2. Material and methods
(a) Study site and study species
Data were collected in spring 2009 from a nest-box population of colour-ringed great tits in the study area of Westerheide (5°50′ E, 52°00′ N) near Arnhem, The Netherlands. Westerheide is a mixed wood covering 250 ha with approximately 600 nest-boxes. As part of a long-term project, nest-boxes are routinely checked throughout the breeding season as well as during winter to record roosting birds. All individuals caught for the first time are caged for 1 day in the laboratory and tested for exploration behaviour in a standardized context as a proxy for personality, as described below.
(b) General experimental protocol
Twenty-six males were caught at the beginning of March 2009 from nest-boxes at night and brought to the laboratory within 2 h following the capture. Males were weighed and housed in individual cages (0.9 × 0.4 × 0.5 m) in rooms with windows and normal daylight. All cages had a sliding door (20 × 20 cm) through which the birds could access the exploration room by light manipulation without handling. Birds were provided with mealworms, water, sunflower seeds and commercial seed mixture ad libitum. The following morning, we determined the subjects' exploratory behaviour (see below). After testing, birds were weighed again and then equipped with radio-tags before they were released in the afternoon well before sunset; subjects were released directly in front of the nest-box at which they were caught. Most males (92%) maintained the territory on which they were caught. We then performed playback experiments (see below) on 19 males between 31 March and 7 April, before the onset of egg laying. Males were radio-tracked during the days preceding the playback, as well as immediately before, during and after the playback (see below). During most playbacks, at least one neighbour was also tracked. Most males (84%) have been used as both neighbour and playback subject, but neighbouring males were never used on the same day as playback subjects.
(c) Novel environment test
Exploratory behaviour was measured using the novel environment test as described in Verbeek et al. (1994). On the morning after taking males from the wild, they were individually tested in a closed room (4.0 × 2.4 × 2.3 m) with five artificial trees. The room contained no food but all subjects had ad libitum access to food and water in their home cage. After birds entered the experimental room by themselves, we recorded the total number of flights (movements between trees) and hops (movements within trees) within the first 2 min, which were subsequently used to calculate an overall exploration score. Only one experimenter performed the novel environment tests (P.d.G.). To avoid a possible bias of the experimenters on playback experiments, the exploration scores of the birds remained unknown to other experimenters until all experiments were completed and data were entered.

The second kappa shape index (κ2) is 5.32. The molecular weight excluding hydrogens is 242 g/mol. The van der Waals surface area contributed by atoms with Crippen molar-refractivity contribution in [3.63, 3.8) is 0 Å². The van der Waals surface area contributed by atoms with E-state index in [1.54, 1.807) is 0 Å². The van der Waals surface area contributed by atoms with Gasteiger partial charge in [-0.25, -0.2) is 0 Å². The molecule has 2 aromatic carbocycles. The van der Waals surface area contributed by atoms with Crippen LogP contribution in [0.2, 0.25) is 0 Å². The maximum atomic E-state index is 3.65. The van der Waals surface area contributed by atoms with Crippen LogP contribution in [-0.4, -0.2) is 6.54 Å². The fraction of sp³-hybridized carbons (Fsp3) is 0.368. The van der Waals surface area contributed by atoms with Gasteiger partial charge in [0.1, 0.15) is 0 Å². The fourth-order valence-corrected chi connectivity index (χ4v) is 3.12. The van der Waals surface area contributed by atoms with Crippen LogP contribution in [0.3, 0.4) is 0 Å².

Faster explorers have higher exploration scores compared with slower explorers. These exploration scores have been shown to correlate with behaviour in many other contexts, such as latency to approach a novel object (Verbeek et al. 1994), foraging strategy (Marchetti & Drent 2000; van Oers et al. 2004), aggression (Carere et al. 2005), mating decisions (van Oers et al. 2008) and singing behaviour (Naguib et al. in press). Exploration scores have also been shown to correlate with fitness (Dingemanse et al. 2004; Quinn et al. 2009). For instance, adult survival has been shown to be related to the exploration score, but the effects were different for males and females, and were reversed in different years according to food availability (Dingemanse et al. 2004). Also, breeding pairs with similar exploration scores produced offspring in better condition (Both et al. 2005).
Birds were equipped with BD-2 radio-tags (Holohil Systems, Canada; 30 pulses min−1; 0.80 g) using elastic harnesses. Males had a body mass of 17.7 ± 0.2 g (mean ± s.e.) and the weight of radio-tags was below the recommended 5 per cent of body weight (Kenward 2001).
During radio-tracking sessions, the location of the birds was assessed with a three-element Yagi antenna connected to a receiver (ICOM IC-R20). We recorded the location of the focal bird every minute on a detailed map of the study area (1 : 2500 scale). The subjects were radio-tracked at least 15 min (mean ± s.e.: 18 ± 1 min) directly preceding playback, during playback and 30 min (mean ± s.e.: 32 ± 1 min) after playback. During most playbacks, at least one neighbour was also tracked so that usually at least three observers were involved in each playback: one running the playback (M.A.), one tracking the subject (M.N.) and one tracking a neighbour (P.S. or a field assistant, H.W.). Moreover, each of the 19 playback subjects was tracked seven to eight times (duration 30 min) on 7 different days preceding the playback, resulting in a total tracking time of 224 ± 11 min (mean ± s.e.) per bird. These tracking sessions before the playback allowed us to determine the ranges used by males. Males were radio-tracked between 06.30 and 17.30 using interval sampling to mark every minute whether or not a bird had been singing at a given location. We always tried to avoid disturbing the birds by staying as far away from them as we could, about 15–20 m distance, when determining their position.
(e) Playback stimuli